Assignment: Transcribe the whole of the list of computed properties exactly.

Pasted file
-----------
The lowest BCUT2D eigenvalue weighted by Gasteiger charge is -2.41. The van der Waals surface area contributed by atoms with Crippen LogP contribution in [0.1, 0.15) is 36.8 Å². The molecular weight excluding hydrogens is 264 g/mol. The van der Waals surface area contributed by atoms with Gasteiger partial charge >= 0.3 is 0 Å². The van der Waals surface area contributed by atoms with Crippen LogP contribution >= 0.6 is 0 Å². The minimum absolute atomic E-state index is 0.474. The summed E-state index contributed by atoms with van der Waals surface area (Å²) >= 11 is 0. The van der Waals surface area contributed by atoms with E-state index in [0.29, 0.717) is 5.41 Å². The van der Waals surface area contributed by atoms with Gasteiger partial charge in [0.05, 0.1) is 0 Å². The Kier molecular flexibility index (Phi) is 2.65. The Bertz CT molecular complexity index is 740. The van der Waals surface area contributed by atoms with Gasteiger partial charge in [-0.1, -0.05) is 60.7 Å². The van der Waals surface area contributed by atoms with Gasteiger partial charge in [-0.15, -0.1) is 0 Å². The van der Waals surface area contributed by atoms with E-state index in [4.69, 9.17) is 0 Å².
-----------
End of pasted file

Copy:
The lowest BCUT2D eigenvalue weighted by Gasteiger charge is -2.41. The van der Waals surface area contributed by atoms with Crippen LogP contribution in [0.1, 0.15) is 36.8 Å². The molecular weight excluding hydrogens is 264 g/mol. The van der Waals surface area contributed by atoms with Gasteiger partial charge >= 0.3 is 0 Å². The van der Waals surface area contributed by atoms with Crippen LogP contribution >= 0.6 is 0 Å². The minimum absolute atomic E-state index is 0.474. The summed E-state index contributed by atoms with van der Waals surface area (Å²) >= 11 is 0. The van der Waals surface area contributed by atoms with E-state index in [0.29, 0.717) is 5.41 Å². The van der Waals surface area contributed by atoms with Gasteiger partial charge in [0.05, 0.1) is 0 Å². The Kier molecular flexibility index (Phi) is 2.65. The Bertz CT molecular complexity index is 740. The van der Waals surface area contributed by atoms with Gasteiger partial charge in [-0.1, -0.05) is 60.7 Å². The van der Waals surface area contributed by atoms with Gasteiger partial charge in [-0.15, -0.1) is 0 Å². The van der Waals surface area contributed by atoms with E-state index in [4.69, 9.17) is 0 Å².